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Checklist switching to should costing

Created: 15 November 2018

Procurement matters! In many industries the procurement quote (=% of supply costs) is well over 50% of the total costs. Especially in product-related procurement, the supplier contribution to the end products is often crucial. This blog provides an alternative – should costing-  to the traditional procurement approach and offers a checklist to determine when it is better to consider switching to should costing.

Traditional procurement uses a three-step-approach: demand bundling, competitive sourcing and quotation comparison. The buying price is determined by negotiating the best bid. When performed well and under the right conditions, this approach often results in savings. However, when performed with the same suppliers year-after-year, savings may decrease. One cannot squeeze juice out of the same lemon, time and again. In addition, the price reference of the buyer is still based on the prices offered by the suppliers and lacks a factual substance. There are good alternatives to quotation comparison: should costing can boost procurement’s contribution to product costing. Should costing is a process, whereby one can determine the cost of the part or product, based on the raw materials used, manufacturing costs and overhead production costs, by identifying major cost drivers. The result of the should cost process – a detailed cost breakdown- can be used during supplier selection and enables “fact based” negotiation.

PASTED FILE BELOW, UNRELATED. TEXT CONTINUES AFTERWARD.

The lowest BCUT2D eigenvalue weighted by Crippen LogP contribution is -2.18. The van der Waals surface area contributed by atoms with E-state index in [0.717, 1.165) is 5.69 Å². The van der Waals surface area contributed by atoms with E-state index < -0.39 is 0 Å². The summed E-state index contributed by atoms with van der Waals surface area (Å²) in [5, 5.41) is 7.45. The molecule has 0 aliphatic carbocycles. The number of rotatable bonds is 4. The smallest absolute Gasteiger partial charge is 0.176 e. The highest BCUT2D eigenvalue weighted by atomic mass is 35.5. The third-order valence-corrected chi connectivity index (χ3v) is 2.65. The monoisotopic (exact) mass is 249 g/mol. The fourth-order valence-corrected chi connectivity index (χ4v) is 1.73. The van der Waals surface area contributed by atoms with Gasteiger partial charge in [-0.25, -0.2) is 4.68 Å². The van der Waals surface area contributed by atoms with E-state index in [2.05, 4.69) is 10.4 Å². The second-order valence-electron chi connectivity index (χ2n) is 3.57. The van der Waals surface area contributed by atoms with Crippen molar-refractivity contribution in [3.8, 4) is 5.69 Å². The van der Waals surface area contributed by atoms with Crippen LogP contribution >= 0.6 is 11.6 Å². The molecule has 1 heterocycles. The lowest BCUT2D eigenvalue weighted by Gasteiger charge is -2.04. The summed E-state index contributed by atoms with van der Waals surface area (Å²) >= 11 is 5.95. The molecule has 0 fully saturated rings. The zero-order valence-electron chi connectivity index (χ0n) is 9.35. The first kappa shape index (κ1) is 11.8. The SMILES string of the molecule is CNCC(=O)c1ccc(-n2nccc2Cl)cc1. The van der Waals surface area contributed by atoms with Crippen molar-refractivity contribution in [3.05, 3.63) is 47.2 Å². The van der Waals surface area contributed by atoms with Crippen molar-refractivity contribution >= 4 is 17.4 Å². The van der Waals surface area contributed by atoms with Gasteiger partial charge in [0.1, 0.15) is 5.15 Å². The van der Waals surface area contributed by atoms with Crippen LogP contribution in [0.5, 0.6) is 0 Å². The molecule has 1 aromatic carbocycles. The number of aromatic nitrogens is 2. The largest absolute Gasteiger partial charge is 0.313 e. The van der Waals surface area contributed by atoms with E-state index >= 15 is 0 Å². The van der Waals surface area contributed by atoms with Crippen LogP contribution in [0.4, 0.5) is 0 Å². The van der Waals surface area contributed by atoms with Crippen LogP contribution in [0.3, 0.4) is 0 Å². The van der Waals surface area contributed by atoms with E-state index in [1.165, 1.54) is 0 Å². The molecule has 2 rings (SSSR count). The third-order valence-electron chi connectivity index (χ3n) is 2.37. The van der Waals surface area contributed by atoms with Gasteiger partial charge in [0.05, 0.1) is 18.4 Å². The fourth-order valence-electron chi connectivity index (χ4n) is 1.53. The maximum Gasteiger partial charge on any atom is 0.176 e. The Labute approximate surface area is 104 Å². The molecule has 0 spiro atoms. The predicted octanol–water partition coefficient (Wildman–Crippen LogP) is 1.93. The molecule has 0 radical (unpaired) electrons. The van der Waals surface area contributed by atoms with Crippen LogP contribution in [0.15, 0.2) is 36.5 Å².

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Main drivers for should costing

There are three drivers that determine if should costing in procurement makes sense:

  • Component impact on procurement: consider should costing when the impact is high;
  • Supply dependency: consider should costing when the dependency is high;
  • Market options: consider should costing when the options are low.

Should costing checklist

Our checklist (see figure) contains eight indicators for you to determine if switching to should costing in procurement will make sense for a particular product category, or list of items:

  1. Items purchased in large quantities: are the items bought in high volume?
  2. Big contribution to end product: do the components determine the end product’s total cost and/or value?
  3. Single source supplier: are you bound to one supplier?
  4. Fixed design: is there repetitive buying of static, unchangeable components?
  5. Tailor-made components: is the supplier solution designed-in, only for you?
  6. Stretched product life-cycle: are supplier contracts long-running, because of a long-running end-product?
  7. Scarce alternatives/high switching costs: are you locked-in and is competitive sourcing no option?
  8. Expertise lies with supplier: are you dependent on your supplier expertise?

When answering “yes” more than 3 times, should costing is a good option. Five times, or more “yes”, means should costing is unavoidable. As a specialized consultant, we at Tarlunt can offer you a structured approach to should costing. Our should cost toolbox consists of: product teardown, piece price calculations, cost analysis, should-costing and target costing and fact-based negotiation.

Just consider: what would happen when buyers would know the true price of the goods they purchase?

Ruud Olthoff